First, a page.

Ahmed Merabet was one of the French police officers killed at the offices of French satirical newspaper Charlie Hebdo, and whose death the whole world saw in pictures beamed across the globe. He was lying on the side of the road injured after being shot by the men who carried out the attack as they were about to enter the offices. One of the gunmen returned to him once again as they were fleeing the scene, pointed his gun at Merabet’s head, and then shot him again, this time fatally. As the gunmen sped off in their vehicle they were heard to shout: “We have avenged the Prophet!”
Here we have a case where the killers—Cherif and Said Kouachi, the brothers who carried out the attack—were Muslim, the person slain was a Muslim, but the place the killing took place was France. Who, I wonder, is the Muslim among these three, and who is not?
It is no longer enough to simply condemn. It is not enough to say that Islam has nothing to do with these events, and that the terrorists do not represent Islam. In every one of these operations we will be able to say that 10, 20 or even 100 of these people do not represent Islam. But the reality is there are tens of thousands of them among us. And this is a bitter reality we must face, even if it angers or upsets us. These terrorist operations will continue, and we will no doubt continue to condemn them—but until when? God only knows. How can we convince French citizens, say, that these people are terrorists and don’t represent Muslims, when they continually use Islamic slogans such as “Allahu Akbar” (God is great)? And how can we then convince them if some of us then accuse them of being opposed to Islam and being involved in conspiracies against it while at the same time asking, “Why don’t they see the real Islam?” There are around 5 million Muslims in France, out of 45 million in the whole of Europe; it is they who have the most to lose from this, and not those craven fools who sit behind their computers making excuses for the killers and inciting violence and hatred.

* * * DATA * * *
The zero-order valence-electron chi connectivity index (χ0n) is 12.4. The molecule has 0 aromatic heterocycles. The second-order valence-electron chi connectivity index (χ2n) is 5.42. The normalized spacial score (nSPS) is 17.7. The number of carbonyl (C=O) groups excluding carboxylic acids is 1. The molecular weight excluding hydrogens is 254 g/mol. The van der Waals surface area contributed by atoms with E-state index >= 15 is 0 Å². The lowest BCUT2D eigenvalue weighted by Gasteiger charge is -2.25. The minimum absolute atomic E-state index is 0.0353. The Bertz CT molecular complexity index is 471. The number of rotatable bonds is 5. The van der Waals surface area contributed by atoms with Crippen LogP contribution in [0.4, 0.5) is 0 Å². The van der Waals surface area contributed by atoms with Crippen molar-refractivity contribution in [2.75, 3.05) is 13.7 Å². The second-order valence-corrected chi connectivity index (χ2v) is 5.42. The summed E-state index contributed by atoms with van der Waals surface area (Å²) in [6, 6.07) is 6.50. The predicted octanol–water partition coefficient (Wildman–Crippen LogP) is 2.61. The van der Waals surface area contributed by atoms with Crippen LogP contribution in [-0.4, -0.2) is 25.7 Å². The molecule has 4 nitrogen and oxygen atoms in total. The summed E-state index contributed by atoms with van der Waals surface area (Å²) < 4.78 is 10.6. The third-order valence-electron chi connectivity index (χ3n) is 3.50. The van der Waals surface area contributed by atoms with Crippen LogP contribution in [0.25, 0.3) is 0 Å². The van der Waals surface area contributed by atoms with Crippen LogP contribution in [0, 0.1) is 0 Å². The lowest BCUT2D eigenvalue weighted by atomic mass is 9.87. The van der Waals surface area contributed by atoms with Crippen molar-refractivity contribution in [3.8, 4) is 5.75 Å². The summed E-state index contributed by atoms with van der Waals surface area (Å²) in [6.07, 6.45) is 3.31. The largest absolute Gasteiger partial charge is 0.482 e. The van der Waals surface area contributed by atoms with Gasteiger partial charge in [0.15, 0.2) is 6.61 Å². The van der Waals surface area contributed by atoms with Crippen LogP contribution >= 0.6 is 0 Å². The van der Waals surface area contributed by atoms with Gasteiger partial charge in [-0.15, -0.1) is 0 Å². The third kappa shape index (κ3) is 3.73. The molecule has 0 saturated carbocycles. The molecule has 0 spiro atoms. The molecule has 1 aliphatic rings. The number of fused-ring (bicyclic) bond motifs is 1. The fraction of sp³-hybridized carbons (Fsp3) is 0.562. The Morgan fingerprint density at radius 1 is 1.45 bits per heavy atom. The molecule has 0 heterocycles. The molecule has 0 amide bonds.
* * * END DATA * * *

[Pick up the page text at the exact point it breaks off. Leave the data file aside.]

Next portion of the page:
We are lying to ourselves if we think ideologies and political ideas condoning violence are not going to spread among our societies. The fight against terrorism is not the job of security forces or the education system alone. The West realized this early on during its fight against groups such as the IRA, the Basque separatist group ETA, and the Red Brigades in Italy. It was not just these efforts which helped these groups eventually disappear or disintegrate. No, it was actually the European societies themselves, who chose to reject violence and embrace tolerance as general principles, agreeing that there is little or even no difference between the members of these violent organizations and those who offer their support to them from the sidelines. It is public opinion that prevents the spread of these groups within society. So, do we continue to bury our head in the sand and ignore Muslims who thought the attacks were an appropriate response to the insults to the Prophet Muhammad, or others who condemned the attack but followed this with a “but . . . ” which inadvertently provides an indirect excuse for the terrorists? If this is not considered as excusing such acts, then what on earth can be?
It is impossible for any security apparatus in the world to completely contain the phenomenon of terrorism and its perpetrators. There are certainly those who have been convicted of terrorist-related offences and they are currently languishing in jail. But there are others, who are free but certainly suspicious and dangerous, who remain at large among us because they are yet to commit a crime. It was the same for the Kouachi brothers. Authorities had been watching them but could not arrest them because there was no way to charge them with anything—in other words, they were known to be ticking time bombs, but no one knew when or where they would explode. We had the same situation with the border attacks in Arar in Saudi Arabia recently. One of the perpetrators had previously taken part in rallies calling for the release of convicted terrorists from prison. Saudi authorities regarded him as suspicious, but there was no evidence that he had committed a crime, so he went about freely. Security experts say that every suspicious person the authorities are tracking requires constant surveillance by around 25 individuals, who will all attempt to prevent them from carrying out a terrorist plot—something it is surely almost impossible to prevent all the time.
But let us return to Ahmed Merabet, who certainly represents Muslims. Ahmed emigrated to France with his family, integrated into its society, and died defending its security and values. Many expressed sympathy for him on social media and used the hashtag “#JeSuisAhmed” to express their solidarity. But sadly, when all is said and done, it will not be his name that will be remembered around the globe as an example of Islam, but those of Cherif and Said Kouachi, two men who represent an extremely small minority of Muslims. It is their names that will be remembered, at least until the next terrorist operation when new names will take their place. And they will no doubt be given their excuses by the apologists and the “but . . . ” crowd.